[UPDATE (April 2013) – Confirmed: Image Deblurring is coming soon in Photoshop!]
Here is the latest news on Photoshop Image Deblurring: In response to some of your questions here at ProDesignTools, we contacted Adobe and requested they help “bring into focus” the new Deblur feature that could be in a future Photoshop. We got in touch with Dr. Jue Wang, Adobe senior research scientist, and as a direct result his team has provided more examples of the technology using notable photographs. Most of these are well-known from history or come from independent sources, and thus began with natural camera blur.
For those just joining us on the story, here’s a quick review: Earlier this month we ran a feature article on this “sneak peek” of an amazing new capability revealed at Adobe MAX. Several blurry photographs were processed through a new Photoshop plug-in to give before-and-after results that wowed the crowd, even more than the other popular sneak demos at the show. [See the full video in HD]
Why did controversy later arise? For the last brief image of his demonstration, intending to be entertaining and relevant to the audience, Dr. Wang used a photo of Adobe CTO Kevin Lynch that had been synthetically blurred. Creation of synthetic inputs is common practice across the research in this field, but out of simplicity, Dr. Wang did not go into those origins at the time.
The original sharp version was found online, and even though the other images came from real-world blur due to camera shake, this opened the door for some to raise questions about the efficacy of the developing technology. After we contacted them, Adobe added an update to their Photoshop.com blog post explaining why synthetic blurring was used for that example, but some skepticism remained.
So we got in touch with Dr. Wang again and have been working with him over the weekend. In response, his team put together a group of independent photographs that began with natural camera blur and included the results from Photoshop’s Image Deblurring algorithm. Here is what he wrote to us yesterday:
This is still early-stage research and as it develops we will definitely be reaching out to the community for testing examples. But at the moment our researchers are still refining the technologies. In the meantime, we have put some real-world examples on our fun Deblur Famous Photos webpage, and there will be more. On the page you can also find a way to contribute to our research.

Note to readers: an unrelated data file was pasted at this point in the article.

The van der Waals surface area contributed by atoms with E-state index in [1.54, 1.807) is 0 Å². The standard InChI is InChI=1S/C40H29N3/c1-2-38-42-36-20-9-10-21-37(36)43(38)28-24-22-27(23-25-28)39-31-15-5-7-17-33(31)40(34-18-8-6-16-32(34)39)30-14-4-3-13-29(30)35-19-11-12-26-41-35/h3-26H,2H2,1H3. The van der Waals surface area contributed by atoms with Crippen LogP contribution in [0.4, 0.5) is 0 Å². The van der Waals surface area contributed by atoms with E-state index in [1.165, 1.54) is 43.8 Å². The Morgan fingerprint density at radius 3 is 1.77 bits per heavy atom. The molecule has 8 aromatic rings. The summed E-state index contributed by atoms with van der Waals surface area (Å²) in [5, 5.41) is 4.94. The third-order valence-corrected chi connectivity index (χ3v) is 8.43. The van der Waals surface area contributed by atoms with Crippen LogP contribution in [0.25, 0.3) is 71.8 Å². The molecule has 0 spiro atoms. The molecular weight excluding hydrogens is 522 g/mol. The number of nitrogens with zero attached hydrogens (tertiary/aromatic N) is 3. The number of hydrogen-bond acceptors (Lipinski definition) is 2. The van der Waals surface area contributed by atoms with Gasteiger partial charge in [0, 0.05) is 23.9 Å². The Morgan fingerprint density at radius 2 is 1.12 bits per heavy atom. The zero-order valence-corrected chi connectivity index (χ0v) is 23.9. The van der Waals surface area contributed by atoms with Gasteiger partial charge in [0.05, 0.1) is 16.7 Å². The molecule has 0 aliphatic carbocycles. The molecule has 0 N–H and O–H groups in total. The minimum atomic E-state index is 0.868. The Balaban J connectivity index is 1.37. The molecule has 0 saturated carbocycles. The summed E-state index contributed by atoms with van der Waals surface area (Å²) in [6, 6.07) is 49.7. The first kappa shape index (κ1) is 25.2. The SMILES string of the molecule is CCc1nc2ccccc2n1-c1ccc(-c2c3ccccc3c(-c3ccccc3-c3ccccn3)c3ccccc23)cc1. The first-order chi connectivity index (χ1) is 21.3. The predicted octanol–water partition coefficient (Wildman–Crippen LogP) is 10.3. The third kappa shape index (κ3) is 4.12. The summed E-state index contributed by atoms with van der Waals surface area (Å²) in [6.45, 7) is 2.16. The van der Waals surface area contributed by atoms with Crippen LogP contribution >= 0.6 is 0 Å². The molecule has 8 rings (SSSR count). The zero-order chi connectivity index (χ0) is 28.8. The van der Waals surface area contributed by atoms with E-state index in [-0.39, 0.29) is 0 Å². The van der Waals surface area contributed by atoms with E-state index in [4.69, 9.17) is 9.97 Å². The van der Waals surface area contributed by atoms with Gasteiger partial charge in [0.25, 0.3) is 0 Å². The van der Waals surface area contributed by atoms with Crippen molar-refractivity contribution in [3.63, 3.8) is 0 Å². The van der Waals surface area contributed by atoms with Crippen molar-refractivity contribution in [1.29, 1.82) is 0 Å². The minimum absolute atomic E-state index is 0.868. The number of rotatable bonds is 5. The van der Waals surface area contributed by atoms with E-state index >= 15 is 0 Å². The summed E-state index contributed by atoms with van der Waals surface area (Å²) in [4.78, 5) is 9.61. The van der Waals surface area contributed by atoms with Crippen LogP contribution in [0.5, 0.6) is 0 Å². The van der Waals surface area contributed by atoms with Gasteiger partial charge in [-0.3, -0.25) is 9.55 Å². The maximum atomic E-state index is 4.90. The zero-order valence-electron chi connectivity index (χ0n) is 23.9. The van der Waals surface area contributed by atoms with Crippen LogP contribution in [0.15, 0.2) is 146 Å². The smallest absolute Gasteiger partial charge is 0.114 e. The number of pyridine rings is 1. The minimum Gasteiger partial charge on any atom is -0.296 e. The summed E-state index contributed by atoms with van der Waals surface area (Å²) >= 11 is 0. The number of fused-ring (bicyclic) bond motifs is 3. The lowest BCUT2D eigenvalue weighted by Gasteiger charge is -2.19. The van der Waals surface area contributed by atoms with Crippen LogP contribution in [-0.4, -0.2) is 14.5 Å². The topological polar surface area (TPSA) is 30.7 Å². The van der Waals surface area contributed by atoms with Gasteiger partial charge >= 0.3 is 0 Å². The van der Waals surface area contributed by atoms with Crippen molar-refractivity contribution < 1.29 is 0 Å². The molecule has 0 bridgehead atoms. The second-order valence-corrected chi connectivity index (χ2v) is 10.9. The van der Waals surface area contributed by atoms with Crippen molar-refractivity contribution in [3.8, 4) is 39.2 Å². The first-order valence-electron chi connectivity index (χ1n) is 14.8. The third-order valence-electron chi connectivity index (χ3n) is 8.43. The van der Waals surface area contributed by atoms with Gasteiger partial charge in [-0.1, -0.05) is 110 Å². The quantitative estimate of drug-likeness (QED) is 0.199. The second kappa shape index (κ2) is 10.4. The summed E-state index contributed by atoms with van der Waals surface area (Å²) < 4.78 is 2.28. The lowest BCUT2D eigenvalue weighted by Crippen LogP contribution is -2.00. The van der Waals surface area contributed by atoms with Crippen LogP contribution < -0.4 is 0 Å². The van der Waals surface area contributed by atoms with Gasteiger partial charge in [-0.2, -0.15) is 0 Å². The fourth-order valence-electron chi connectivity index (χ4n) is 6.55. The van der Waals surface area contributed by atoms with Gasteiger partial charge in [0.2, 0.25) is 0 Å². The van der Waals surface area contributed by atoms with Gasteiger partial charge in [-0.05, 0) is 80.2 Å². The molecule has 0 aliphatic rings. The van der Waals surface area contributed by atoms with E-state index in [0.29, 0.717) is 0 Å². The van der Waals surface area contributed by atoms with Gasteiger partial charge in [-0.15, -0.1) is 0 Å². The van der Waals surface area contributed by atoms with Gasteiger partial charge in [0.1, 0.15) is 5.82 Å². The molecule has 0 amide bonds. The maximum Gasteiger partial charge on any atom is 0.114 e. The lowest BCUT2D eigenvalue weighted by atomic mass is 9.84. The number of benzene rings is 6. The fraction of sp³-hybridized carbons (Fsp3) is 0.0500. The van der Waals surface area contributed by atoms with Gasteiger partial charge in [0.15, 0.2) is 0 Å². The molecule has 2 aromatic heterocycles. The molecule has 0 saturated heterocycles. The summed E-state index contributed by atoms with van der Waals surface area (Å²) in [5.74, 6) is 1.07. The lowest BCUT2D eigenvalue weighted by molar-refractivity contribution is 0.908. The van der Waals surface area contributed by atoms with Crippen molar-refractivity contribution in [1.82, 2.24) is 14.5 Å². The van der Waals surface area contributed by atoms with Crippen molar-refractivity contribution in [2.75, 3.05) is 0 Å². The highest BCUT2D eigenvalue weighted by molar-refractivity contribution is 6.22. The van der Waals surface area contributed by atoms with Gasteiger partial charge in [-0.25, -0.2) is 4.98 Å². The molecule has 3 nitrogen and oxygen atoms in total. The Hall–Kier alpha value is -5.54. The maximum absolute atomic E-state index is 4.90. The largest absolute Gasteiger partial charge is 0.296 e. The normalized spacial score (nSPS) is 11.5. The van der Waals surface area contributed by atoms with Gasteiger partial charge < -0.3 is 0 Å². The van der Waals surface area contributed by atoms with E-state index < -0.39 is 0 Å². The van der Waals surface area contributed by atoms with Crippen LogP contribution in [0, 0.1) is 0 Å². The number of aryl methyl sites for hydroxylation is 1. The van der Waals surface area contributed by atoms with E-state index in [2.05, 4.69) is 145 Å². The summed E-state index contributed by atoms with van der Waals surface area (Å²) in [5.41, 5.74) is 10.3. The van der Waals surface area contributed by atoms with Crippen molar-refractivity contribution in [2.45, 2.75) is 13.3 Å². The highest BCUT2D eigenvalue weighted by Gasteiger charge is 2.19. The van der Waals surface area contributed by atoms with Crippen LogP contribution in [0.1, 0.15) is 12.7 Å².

We hope you find these as helpful and interesting as we do. Just roll over each photo with your mouse (or tap) for the before and after results. And if you have an image of your own or a good-case historical photo, please see the invitation on how to propose it for deblurring at the end of this article.
Robert Capa’s D-Day Photo
This is perhaps the most famous blurry photograph in American history. It was taken by Robert Capa on June 6, 1944, during World War II. The picture captured an American soldier landing on Omaha Beach on D-Day in Normandy, France. As you can see, the technical quality of the original is challenging – there is an enormous degree of blur, noise, and artifacts. It’s an extreme test of the Photoshop deblurring algorithm, but check out the noteworthy result – particularly in the foreground, and the new detail revealed in the G.I.’s face.
Microsoft’s Sculpture Test
Here is an authentic photograph Microsoft used as a test for their own picture deblurring solution, which involved having hardware gyro sensors built into a special camera and then using the sensor data recorded at the time of image capture to automatically deblur each photo taken on it. As a challenge, the Adobe team fed the same original Microsoft image blurred from camera shake into the Photoshop prototype, which of course did not have the benefit of the recorded data to work backwards from. Yet the Photoshop output compares favorably with Microsoft’s result that had required the special apparatus.
One last example we’ll cover is from the Hwanho Sunrise Park in Pohang, Korea. This photograph was an inspiration to the Korean team that originally created the Photoshop unblur technology, in that the image convolution was so bad that it seemed impossible to save. But the researchers didn’t give up working on their algorithms – and then finally late one night, it worked. Notice in particular the water, the trees, and the bench at the lower right.
Of course, the developing algorithm does not always work so well (which the researchers freely admit) – and you can see an example of that, plus more details and estimated blur kernels for all images at the Deblur Famous/Interesting Photos page, where visitor submissions of additional photos are also invited.
[UPDATE (October 2012) – Don’t miss Adobe’s latest news on the Photo Deblurring feature!]
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